Homeowner’s Insurance Advice for Buyers
Home values have dropped substantially across the nation, making it hard for consumers to understand why home insurance costs have increased 40%-50% during the same period.Â Florida one of the top three most expensive states to insure a home ( along with Texas and Louisiana); the average policy costs about four time that of the cheapest states, Idaho, Utah and Oregon.Â Some of the best ways to reduce your costs are to shop around for coverage and increase the deductibles on your policy.Â The most common deductible is $500, but raising it to $1000 or $2,500 could cut 25-30% off your bill.Â High deductibles often make sense, since filing smaller claims my result in cancellation, especially in hard-to-insure states like Florida.
The coverage you need:
Your homeowners’ insurance policy should probably cover the following items:
1. The structure of your house. Don’t base the cost of replacement of your home on what you paid for it, or on the value of the land. You’re not replacing the ground around you, and construction costs might be much different from what you paid.
2. Your personal possessions. Take an inventory of your home’s personal property, especially high-priced items such as jewelry, furniture, and electronic equipment. Determine how much it would cost to replace everything if you lost your goods to theft or destruction. If you think you need more than what the basic policies provide, talk to your agent.
3. Additional living expenses if you can’t live in your home. Additional living expenses are usually part of your standard policy and total about 20% of the cost of insuring your home. Policies that provide for unlimited expenses for a short period of time may also be available, as are policies for special situations, such as renting out your home.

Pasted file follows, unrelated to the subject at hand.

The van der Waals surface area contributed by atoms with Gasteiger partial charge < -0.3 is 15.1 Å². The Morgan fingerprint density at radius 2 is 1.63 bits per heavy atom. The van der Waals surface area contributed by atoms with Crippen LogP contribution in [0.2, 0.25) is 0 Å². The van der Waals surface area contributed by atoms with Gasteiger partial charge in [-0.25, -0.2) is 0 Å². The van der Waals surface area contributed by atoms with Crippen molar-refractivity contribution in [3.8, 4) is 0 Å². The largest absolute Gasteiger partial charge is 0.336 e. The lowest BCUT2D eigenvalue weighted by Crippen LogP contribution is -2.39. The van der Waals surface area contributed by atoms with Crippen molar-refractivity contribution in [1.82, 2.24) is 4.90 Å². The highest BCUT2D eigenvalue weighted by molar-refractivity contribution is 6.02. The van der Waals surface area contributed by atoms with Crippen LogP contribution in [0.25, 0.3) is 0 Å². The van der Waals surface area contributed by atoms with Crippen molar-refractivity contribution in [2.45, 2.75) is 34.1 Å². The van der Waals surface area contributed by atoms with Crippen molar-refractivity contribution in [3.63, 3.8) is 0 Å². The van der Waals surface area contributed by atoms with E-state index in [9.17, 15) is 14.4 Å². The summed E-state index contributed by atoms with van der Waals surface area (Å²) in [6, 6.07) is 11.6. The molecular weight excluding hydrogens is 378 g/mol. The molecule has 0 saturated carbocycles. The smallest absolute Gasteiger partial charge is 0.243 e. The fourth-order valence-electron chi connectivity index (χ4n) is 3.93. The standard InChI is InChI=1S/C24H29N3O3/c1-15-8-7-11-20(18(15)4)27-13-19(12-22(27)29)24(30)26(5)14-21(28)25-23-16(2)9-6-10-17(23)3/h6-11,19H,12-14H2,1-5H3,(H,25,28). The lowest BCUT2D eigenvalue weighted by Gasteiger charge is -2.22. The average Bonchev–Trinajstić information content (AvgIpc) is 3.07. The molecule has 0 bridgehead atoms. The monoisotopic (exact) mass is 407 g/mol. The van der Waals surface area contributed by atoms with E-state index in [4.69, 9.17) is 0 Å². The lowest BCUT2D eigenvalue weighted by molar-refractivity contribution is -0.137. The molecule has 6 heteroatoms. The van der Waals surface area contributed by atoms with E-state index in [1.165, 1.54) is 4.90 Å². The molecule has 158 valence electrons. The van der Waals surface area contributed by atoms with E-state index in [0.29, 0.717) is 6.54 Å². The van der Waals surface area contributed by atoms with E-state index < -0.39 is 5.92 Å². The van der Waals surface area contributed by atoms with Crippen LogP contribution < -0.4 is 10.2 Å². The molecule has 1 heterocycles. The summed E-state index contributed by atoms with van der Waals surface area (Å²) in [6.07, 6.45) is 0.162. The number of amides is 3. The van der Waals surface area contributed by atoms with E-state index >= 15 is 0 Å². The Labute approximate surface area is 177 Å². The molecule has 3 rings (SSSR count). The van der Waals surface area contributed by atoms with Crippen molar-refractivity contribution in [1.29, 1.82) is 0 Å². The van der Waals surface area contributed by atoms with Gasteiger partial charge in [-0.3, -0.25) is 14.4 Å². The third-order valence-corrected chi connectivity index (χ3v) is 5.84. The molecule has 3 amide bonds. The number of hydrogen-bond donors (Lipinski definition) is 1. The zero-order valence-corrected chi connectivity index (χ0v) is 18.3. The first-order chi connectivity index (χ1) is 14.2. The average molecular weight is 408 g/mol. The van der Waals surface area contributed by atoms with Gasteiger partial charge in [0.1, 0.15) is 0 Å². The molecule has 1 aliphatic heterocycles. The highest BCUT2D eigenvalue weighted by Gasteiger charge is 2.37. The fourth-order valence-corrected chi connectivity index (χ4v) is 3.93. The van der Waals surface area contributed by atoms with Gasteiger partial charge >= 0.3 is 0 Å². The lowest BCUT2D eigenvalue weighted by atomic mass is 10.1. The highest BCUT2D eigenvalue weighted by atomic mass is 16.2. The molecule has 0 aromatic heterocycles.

4. Liability for injury to others. While most policies provide a base of $100,000 in insurance to cover your liability should you be sued, consider getting more: In today’s litigious society, potential damage awards could exceed those lower limits in a hurry.
5. Get special coverage if you need it. If you live in an area that floods frequently, you’ll want to make sure your coverage won’t leave you underwater in a flood. Similarly, residents in earthquake-prone areas have to weigh the added costs of earthquake insurance against the risks of being uninsured if the Big One hits.
6. Consider umbrella insurance. Umbrella insurance isn’t directly connected to your home. But if other types of insurance you have don’t provide enough coverage for damages, then your home could be at risk. Umbrella insurance provides additional coverage that makes sure injured parties won’t threaten to collect by taking away your home.
You should consider homeowners’ insurance to be an integral part of your overall financial plan. It can help minimize the disruption and economic loss you would realize should a calamity strike.
Here are some tips to get the most out of your homeowner’s coverage:
1. Upgrades like a new roof, impact glass, Dade County rated shutters and garage doors and other improvements can help you avoid serious damage to your home and may keep premiums lower.
2. Like it or not, your credit rating does affect your insurance premiums. Keeping your credit score top notch will help keep insurance premiums at rock bottom.
3. In states like Florida, there is often a second and higher deductible for hurricanes, starting at 2% of home value and climbing to 5% or more. While increasing that deductible can cut your premium, make sure it doesn’t exceed what you can handle in the event of a disaster.
4. Building codes and costs change, so review your policy to make sure your insurance coverage is sufficient to cover rebuilding at today’s costs and building codes ( replacement costs)
5. Many people are not aware that homeowner’s insurance does NOT cover flood damage ( rising water) from a storm. Discuss purchasing a separate flood policy with your insurance agent. Over 30% of all floods occur outside standard flood zones. If you do not own flood Insurance, you could be exposed to significant, out-of-pocket losses.
6. While it is tempting to save money, going bare, or without any hurricane coverage, can be a potential disaster. If you have a mortgage your lender will require proof of insurance.